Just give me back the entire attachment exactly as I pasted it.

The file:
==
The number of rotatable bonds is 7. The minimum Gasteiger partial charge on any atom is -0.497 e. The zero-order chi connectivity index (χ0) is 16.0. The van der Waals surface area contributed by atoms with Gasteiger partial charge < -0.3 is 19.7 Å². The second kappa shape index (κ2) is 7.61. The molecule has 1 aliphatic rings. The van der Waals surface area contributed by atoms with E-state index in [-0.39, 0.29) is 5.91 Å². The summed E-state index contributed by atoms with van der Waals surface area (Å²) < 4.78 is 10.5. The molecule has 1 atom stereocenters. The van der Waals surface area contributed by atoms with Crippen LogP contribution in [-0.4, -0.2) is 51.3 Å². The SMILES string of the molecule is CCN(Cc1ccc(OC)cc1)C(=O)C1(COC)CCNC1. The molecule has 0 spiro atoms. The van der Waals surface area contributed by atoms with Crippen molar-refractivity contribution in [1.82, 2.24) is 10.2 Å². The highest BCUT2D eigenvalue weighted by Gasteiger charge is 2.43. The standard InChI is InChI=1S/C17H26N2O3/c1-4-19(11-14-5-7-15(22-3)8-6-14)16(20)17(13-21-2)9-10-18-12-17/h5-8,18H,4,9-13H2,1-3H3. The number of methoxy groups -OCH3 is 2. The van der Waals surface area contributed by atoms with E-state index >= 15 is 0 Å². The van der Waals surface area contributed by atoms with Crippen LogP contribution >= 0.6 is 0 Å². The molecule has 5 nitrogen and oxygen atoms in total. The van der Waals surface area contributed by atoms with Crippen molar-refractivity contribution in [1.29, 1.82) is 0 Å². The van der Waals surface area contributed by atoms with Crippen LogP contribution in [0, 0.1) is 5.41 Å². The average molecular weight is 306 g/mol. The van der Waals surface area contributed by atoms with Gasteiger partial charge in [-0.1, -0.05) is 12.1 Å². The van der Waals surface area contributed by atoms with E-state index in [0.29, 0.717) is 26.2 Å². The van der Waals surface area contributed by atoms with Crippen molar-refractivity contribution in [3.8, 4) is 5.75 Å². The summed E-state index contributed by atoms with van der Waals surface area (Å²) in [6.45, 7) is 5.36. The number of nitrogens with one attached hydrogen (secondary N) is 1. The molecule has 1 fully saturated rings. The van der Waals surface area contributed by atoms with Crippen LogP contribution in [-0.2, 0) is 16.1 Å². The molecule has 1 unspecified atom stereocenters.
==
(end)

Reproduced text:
The number of rotatable bonds is 7. The minimum Gasteiger partial charge on any atom is -0.497 e. The zero-order chi connectivity index (χ0) is 16.0. The van der Waals surface area contributed by atoms with Gasteiger partial charge < -0.3 is 19.7 Å². The second kappa shape index (κ2) is 7.61. The molecule has 1 aliphatic rings. The van der Waals surface area contributed by atoms with E-state index in [-0.39, 0.29) is 5.91 Å². The summed E-state index contributed by atoms with van der Waals surface area (Å²) < 4.78 is 10.5. The molecule has 1 atom stereocenters. The van der Waals surface area contributed by atoms with Crippen LogP contribution in [-0.4, -0.2) is 51.3 Å². The SMILES string of the molecule is CCN(Cc1ccc(OC)cc1)C(=O)C1(COC)CCNC1. The molecule has 0 spiro atoms. The van der Waals surface area contributed by atoms with Crippen molar-refractivity contribution in [1.82, 2.24) is 10.2 Å². The highest BCUT2D eigenvalue weighted by Gasteiger charge is 2.43. The standard InChI is InChI=1S/C17H26N2O3/c1-4-19(11-14-5-7-15(22-3)8-6-14)16(20)17(13-21-2)9-10-18-12-17/h5-8,18H,4,9-13H2,1-3H3. The number of methoxy groups -OCH3 is 2. The van der Waals surface area contributed by atoms with E-state index >= 15 is 0 Å². The van der Waals surface area contributed by atoms with Crippen LogP contribution >= 0.6 is 0 Å². The molecule has 5 nitrogen and oxygen atoms in total. The van der Waals surface area contributed by atoms with Crippen molar-refractivity contribution in [1.29, 1.82) is 0 Å². The van der Waals surface area contributed by atoms with Crippen LogP contribution in [0, 0.1) is 5.41 Å². The average molecular weight is 306 g/mol. The van der Waals surface area contributed by atoms with Gasteiger partial charge in [-0.1, -0.05) is 12.1 Å². The van der Waals surface area contributed by atoms with E-state index in [0.29, 0.717) is 26.2 Å². The van der Waals surface area contributed by atoms with Crippen molar-refractivity contribution in [3.8, 4) is 5.75 Å². The summed E-state index contributed by atoms with van der Waals surface area (Å²) in [6.45, 7) is 5.36. The number of nitrogens with one attached hydrogen (secondary N) is 1. The molecule has 1 fully saturated rings. The van der Waals surface area contributed by atoms with Crippen LogP contribution in [-0.2, 0) is 16.1 Å². The molecule has 1 unspecified atom stereocenters.